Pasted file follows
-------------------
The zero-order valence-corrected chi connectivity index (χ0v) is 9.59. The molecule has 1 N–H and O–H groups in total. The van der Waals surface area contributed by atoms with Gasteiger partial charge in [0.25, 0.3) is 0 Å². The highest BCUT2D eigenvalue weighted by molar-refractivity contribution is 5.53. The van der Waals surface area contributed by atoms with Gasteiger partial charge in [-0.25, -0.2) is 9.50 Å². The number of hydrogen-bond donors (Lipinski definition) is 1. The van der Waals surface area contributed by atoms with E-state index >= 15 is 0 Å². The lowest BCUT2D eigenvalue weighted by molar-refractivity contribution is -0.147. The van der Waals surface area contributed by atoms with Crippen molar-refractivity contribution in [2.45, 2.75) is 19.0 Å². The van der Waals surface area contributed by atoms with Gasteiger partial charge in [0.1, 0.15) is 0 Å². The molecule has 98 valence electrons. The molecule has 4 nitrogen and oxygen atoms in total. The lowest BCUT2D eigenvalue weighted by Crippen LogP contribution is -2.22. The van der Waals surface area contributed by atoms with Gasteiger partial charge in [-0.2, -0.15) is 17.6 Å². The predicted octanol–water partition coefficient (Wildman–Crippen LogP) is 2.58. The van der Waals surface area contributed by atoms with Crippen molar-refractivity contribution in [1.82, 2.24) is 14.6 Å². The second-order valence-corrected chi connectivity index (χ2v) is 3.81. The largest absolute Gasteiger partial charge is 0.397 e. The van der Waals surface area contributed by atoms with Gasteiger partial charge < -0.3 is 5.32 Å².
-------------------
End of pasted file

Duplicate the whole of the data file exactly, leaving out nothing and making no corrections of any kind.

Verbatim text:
The zero-order valence-corrected chi connectivity index (χ0v) is 9.59. The molecule has 1 N–H and O–H groups in total. The van der Waals surface area contributed by atoms with Gasteiger partial charge in [0.25, 0.3) is 0 Å². The highest BCUT2D eigenvalue weighted by molar-refractivity contribution is 5.53. The van der Waals surface area contributed by atoms with Gasteiger partial charge in [-0.25, -0.2) is 9.50 Å². The number of hydrogen-bond donors (Lipinski definition) is 1. The van der Waals surface area contributed by atoms with E-state index >= 15 is 0 Å². The lowest BCUT2D eigenvalue weighted by molar-refractivity contribution is -0.147. The van der Waals surface area contributed by atoms with Crippen molar-refractivity contribution in [2.45, 2.75) is 19.0 Å². The van der Waals surface area contributed by atoms with Gasteiger partial charge in [0.1, 0.15) is 0 Å². The molecule has 98 valence electrons. The molecule has 4 nitrogen and oxygen atoms in total. The lowest BCUT2D eigenvalue weighted by Crippen LogP contribution is -2.22. The van der Waals surface area contributed by atoms with Gasteiger partial charge in [-0.2, -0.15) is 17.6 Å². The predicted octanol–water partition coefficient (Wildman–Crippen LogP) is 2.58. The van der Waals surface area contributed by atoms with Crippen molar-refractivity contribution in [1.82, 2.24) is 14.6 Å². The second-order valence-corrected chi connectivity index (χ2v) is 3.81. The largest absolute Gasteiger partial charge is 0.397 e. The van der Waals surface area contributed by atoms with Gasteiger partial charge < -0.3 is 5.32 Å².